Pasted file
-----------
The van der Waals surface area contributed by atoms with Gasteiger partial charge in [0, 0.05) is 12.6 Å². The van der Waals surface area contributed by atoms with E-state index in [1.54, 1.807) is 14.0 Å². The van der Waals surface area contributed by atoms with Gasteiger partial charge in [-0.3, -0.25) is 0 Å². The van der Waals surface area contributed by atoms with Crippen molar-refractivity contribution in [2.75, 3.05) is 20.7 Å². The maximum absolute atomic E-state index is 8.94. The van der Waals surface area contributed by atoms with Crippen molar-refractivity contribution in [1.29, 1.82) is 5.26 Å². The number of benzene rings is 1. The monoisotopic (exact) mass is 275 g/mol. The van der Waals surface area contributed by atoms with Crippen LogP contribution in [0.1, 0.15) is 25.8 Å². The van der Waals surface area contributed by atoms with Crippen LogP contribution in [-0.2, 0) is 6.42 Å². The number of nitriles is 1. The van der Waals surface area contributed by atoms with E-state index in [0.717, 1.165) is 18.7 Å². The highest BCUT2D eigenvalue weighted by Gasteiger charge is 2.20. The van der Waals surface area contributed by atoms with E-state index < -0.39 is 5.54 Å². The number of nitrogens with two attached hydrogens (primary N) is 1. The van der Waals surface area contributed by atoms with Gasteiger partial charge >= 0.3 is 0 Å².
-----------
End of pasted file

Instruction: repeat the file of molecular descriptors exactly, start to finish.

The van der Waals surface area contributed by atoms with Gasteiger partial charge in [0, 0.05) is 12.6 Å². The van der Waals surface area contributed by atoms with E-state index in [1.54, 1.807) is 14.0 Å². The van der Waals surface area contributed by atoms with Gasteiger partial charge in [-0.3, -0.25) is 0 Å². The van der Waals surface area contributed by atoms with Crippen molar-refractivity contribution in [2.75, 3.05) is 20.7 Å². The maximum absolute atomic E-state index is 8.94. The van der Waals surface area contributed by atoms with Crippen molar-refractivity contribution in [1.29, 1.82) is 5.26 Å². The number of benzene rings is 1. The monoisotopic (exact) mass is 275 g/mol. The van der Waals surface area contributed by atoms with Crippen LogP contribution in [0.1, 0.15) is 25.8 Å². The van der Waals surface area contributed by atoms with Crippen LogP contribution in [-0.2, 0) is 6.42 Å². The number of nitriles is 1. The van der Waals surface area contributed by atoms with E-state index in [0.717, 1.165) is 18.7 Å². The highest BCUT2D eigenvalue weighted by Gasteiger charge is 2.20. The van der Waals surface area contributed by atoms with E-state index < -0.39 is 5.54 Å². The number of nitrogens with two attached hydrogens (primary N) is 1. The van der Waals surface area contributed by atoms with Gasteiger partial charge >= 0.3 is 0 Å².